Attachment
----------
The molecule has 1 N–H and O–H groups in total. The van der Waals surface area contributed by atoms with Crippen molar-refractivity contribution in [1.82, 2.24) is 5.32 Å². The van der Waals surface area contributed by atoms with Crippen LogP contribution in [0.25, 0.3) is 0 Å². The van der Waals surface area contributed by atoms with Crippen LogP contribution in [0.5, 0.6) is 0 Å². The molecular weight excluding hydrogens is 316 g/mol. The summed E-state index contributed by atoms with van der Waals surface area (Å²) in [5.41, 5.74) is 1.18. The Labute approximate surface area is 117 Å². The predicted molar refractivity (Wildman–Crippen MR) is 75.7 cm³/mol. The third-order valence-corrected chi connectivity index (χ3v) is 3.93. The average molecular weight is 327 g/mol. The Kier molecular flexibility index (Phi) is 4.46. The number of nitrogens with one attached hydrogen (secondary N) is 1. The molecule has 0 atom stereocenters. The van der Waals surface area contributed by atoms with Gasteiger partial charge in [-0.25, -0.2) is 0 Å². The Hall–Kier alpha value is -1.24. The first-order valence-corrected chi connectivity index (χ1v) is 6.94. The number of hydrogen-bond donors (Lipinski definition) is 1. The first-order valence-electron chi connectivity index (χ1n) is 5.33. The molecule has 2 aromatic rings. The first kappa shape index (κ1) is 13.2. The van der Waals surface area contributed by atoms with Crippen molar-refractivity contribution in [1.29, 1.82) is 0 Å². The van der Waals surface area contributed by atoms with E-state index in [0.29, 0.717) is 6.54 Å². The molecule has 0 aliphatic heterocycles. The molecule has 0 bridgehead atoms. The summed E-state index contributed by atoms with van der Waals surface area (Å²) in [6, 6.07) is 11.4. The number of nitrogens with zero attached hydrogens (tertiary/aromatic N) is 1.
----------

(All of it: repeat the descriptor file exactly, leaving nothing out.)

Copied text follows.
The molecule has 1 N–H and O–H groups in total. The van der Waals surface area contributed by atoms with Crippen molar-refractivity contribution in [1.82, 2.24) is 5.32 Å². The van der Waals surface area contributed by atoms with Crippen LogP contribution in [0.25, 0.3) is 0 Å². The van der Waals surface area contributed by atoms with Crippen LogP contribution in [0.5, 0.6) is 0 Å². The molecular weight excluding hydrogens is 316 g/mol. The summed E-state index contributed by atoms with van der Waals surface area (Å²) in [5.41, 5.74) is 1.18. The Labute approximate surface area is 117 Å². The predicted molar refractivity (Wildman–Crippen MR) is 75.7 cm³/mol. The third-order valence-corrected chi connectivity index (χ3v) is 3.93. The average molecular weight is 327 g/mol. The Kier molecular flexibility index (Phi) is 4.46. The number of nitrogens with one attached hydrogen (secondary N) is 1. The molecule has 0 atom stereocenters. The van der Waals surface area contributed by atoms with Gasteiger partial charge in [-0.25, -0.2) is 0 Å². The Hall–Kier alpha value is -1.24. The first-order valence-corrected chi connectivity index (χ1v) is 6.94. The number of hydrogen-bond donors (Lipinski definition) is 1. The first-order valence-electron chi connectivity index (χ1n) is 5.33. The molecule has 2 aromatic rings. The first kappa shape index (κ1) is 13.2. The van der Waals surface area contributed by atoms with Crippen molar-refractivity contribution in [1.29, 1.82) is 0 Å². The van der Waals surface area contributed by atoms with E-state index in [0.29, 0.717) is 6.54 Å². The molecule has 0 aliphatic heterocycles. The molecule has 0 bridgehead atoms. The summed E-state index contributed by atoms with van der Waals surface area (Å²) in [6, 6.07) is 11.4. The number of nitrogens with zero attached hydrogens (tertiary/aromatic N) is 1.